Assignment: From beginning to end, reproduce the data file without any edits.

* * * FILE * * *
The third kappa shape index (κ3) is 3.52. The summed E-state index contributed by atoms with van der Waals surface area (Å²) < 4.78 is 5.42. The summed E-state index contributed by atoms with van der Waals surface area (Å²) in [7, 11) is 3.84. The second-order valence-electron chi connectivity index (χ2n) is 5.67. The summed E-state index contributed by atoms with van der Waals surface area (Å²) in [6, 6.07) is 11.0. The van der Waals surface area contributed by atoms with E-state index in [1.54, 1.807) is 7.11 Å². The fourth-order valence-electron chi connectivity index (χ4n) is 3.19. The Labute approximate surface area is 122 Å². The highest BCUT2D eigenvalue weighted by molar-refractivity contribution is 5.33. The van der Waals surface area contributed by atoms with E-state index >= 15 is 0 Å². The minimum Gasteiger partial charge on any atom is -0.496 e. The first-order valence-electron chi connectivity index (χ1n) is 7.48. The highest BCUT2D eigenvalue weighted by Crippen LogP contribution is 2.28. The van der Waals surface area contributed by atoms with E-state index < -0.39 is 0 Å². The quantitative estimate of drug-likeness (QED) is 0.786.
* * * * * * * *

The third kappa shape index (κ3) is 3.52. The summed E-state index contributed by atoms with van der Waals surface area (Å²) < 4.78 is 5.42. The summed E-state index contributed by atoms with van der Waals surface area (Å²) in [7, 11) is 3.84. The second-order valence-electron chi connectivity index (χ2n) is 5.67. The summed E-state index contributed by atoms with van der Waals surface area (Å²) in [6, 6.07) is 11.0. The van der Waals surface area contributed by atoms with E-state index in [1.54, 1.807) is 7.11 Å². The fourth-order valence-electron chi connectivity index (χ4n) is 3.19. The Labute approximate surface area is 122 Å². The highest BCUT2D eigenvalue weighted by molar-refractivity contribution is 5.33. The van der Waals surface area contributed by atoms with E-state index >= 15 is 0 Å². The minimum Gasteiger partial charge on any atom is -0.496 e. The first-order valence-electron chi connectivity index (χ1n) is 7.48. The highest BCUT2D eigenvalue weighted by Crippen LogP contribution is 2.28. The van der Waals surface area contributed by atoms with E-state index < -0.39 is 0 Å². The quantitative estimate of drug-likeness (QED) is 0.786.